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Old 01-31-2021, 03:22 PM   #43
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If it's outside in the weather Heat shrink solder connectors. Inside regular crimp connectors with a good crimping tool. I got one from Granger's made in USA years ago. You might try the hydraulic crimping tool, but limited in tight spots. If at the least use heat shrink over the connectors outside, good selection at Harbor freight and works excellent.
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Old 01-31-2021, 03:23 PM   #44
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I use this - Thomas & Betts WT111M wire cutter and terminal crimpers. Pricey, $42, but really do the job. Easy to use even with old hands, not a rachet type, but the handles are long enough to provide very good leverage. Sold thru many electrical supply stores and the mega.com internet place.
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Old 01-31-2021, 03:27 PM   #45
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So I'm the only one who beats those stupid things flat with a hammer?



J/K
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Old 01-31-2021, 03:29 PM   #46
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I just use regular crimpers. But Iíve been using these connectors and I love them! I recently did some wiring at my daughters house, very old Cotten jacketed wire, you know the type that falls apart in your hands when you start working with it! I wound up cutting it back to get a clean splice, instead of using wire nuts I use these. They are my new go to connectors!

https://www.ebay.com/itm/60x-Termina...-/143795245592
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Old 01-31-2021, 03:39 PM   #47
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An ounce of prevention

No matter what you use you will keep having connector problems if they are not sealed against the elements. I like to use liquid electrical tape on them after they have been cleaned with electric parts cleaner.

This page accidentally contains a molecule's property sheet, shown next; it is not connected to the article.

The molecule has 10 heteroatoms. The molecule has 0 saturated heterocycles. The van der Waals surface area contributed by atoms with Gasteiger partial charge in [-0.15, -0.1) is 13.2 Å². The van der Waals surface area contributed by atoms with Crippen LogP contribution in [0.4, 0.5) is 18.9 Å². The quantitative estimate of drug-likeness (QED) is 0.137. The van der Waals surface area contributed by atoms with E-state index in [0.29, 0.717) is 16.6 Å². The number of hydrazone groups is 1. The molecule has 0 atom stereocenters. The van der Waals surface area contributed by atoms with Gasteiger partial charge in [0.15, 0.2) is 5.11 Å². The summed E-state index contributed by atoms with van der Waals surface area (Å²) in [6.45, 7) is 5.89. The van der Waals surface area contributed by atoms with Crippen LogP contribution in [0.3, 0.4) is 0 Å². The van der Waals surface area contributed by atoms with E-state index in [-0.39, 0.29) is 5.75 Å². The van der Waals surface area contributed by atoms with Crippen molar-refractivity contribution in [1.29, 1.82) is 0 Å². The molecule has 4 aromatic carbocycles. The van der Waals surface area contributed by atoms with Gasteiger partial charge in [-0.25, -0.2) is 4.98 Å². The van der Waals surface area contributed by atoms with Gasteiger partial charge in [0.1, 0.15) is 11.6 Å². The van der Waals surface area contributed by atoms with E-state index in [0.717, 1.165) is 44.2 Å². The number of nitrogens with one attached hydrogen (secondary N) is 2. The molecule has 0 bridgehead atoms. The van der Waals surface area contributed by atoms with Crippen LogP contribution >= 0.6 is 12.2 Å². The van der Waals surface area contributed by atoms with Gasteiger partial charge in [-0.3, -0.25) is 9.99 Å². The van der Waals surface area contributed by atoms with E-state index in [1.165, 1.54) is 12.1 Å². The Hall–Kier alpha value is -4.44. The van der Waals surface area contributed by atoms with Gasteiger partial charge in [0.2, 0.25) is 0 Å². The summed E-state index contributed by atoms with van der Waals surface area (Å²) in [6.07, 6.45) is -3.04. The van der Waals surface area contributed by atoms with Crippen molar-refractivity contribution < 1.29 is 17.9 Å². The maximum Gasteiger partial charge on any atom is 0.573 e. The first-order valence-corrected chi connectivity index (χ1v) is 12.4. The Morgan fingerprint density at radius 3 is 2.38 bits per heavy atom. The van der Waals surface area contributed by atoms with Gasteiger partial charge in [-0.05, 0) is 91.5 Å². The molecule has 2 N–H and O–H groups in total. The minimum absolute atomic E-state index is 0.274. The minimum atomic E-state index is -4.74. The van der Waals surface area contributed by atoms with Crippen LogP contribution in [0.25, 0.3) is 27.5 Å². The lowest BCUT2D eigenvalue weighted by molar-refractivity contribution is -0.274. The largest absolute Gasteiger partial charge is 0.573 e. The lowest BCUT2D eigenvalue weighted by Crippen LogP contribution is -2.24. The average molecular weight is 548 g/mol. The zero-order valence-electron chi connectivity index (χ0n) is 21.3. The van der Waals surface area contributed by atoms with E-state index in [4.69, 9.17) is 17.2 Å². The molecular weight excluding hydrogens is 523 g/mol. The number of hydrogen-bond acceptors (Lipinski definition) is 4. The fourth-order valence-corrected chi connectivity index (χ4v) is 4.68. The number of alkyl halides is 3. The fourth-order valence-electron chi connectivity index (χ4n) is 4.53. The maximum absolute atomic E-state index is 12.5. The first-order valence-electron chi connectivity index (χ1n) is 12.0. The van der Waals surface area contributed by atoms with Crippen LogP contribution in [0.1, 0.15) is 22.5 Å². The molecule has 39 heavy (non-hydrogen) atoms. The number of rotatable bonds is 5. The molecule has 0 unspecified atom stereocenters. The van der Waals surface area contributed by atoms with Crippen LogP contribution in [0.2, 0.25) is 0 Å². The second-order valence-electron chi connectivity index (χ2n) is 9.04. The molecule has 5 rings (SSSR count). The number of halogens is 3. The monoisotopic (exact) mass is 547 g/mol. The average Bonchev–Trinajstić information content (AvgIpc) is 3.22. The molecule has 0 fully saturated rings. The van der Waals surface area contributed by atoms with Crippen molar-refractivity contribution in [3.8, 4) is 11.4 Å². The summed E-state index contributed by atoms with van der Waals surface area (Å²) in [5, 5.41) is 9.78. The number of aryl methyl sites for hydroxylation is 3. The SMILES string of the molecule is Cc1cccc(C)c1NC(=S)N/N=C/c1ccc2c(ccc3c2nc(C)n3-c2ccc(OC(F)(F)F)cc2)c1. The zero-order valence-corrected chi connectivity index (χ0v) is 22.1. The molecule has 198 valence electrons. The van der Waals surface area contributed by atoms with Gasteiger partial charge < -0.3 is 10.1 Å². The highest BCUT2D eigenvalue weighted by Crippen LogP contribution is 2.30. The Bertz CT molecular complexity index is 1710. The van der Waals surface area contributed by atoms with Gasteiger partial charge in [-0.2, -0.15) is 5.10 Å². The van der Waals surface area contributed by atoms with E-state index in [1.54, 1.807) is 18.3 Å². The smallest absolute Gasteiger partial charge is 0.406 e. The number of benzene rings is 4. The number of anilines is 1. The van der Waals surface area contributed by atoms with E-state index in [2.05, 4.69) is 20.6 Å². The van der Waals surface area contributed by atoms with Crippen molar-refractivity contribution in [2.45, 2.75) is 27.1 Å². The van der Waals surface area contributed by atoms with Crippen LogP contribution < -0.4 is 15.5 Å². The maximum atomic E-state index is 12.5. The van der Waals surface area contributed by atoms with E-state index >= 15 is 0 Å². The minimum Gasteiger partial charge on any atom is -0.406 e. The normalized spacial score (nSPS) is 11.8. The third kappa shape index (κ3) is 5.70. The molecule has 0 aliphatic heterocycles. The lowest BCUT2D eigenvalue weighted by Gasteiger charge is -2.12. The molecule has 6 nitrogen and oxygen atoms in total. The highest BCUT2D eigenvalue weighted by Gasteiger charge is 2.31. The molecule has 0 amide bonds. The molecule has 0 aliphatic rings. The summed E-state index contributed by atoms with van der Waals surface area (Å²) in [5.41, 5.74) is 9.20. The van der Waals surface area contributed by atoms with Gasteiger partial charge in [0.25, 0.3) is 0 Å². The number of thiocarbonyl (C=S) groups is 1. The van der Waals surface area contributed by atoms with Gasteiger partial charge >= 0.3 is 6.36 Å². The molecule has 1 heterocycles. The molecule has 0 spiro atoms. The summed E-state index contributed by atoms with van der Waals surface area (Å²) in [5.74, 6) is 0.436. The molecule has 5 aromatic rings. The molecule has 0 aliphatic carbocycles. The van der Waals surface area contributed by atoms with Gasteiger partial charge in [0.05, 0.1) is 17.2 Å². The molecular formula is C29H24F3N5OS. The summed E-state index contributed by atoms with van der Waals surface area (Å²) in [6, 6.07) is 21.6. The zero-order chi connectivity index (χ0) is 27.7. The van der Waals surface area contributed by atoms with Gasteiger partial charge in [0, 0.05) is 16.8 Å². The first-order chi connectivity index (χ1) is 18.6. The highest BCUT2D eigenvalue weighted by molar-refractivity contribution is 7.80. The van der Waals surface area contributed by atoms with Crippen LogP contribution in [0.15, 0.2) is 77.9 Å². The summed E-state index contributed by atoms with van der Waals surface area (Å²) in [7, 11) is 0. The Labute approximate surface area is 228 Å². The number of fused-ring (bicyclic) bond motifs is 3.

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Old 01-31-2021, 06:29 PM   #48
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Been using those damned 'ol cheap hand crimps that guarantees at lease a 90 percent failure rate! I just ordered a pair of these new fangled things and look forward to trying them!
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Old 01-31-2021, 11:54 PM   #49
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Coming from a background of Jeeps, StreetRods, HighEnd car audio these are my go to. I use adhesive lined shrink connectors and and the double crimp is the way to go. The rchet cuts down on not crimping enough.
https://www.solidsignal.com/ancor-do...yABEgJP6_D_BwE
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Old 02-01-2021, 08:14 AM   #50
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One other thing that relates to the subject being discussed is dissimilar metals. Iíve always taken the precaution to use ďdetoxĒa paste on every crimping job just to be sure of preventing any corrosion. I may have misspelled the paste name as I donít have access to it right now.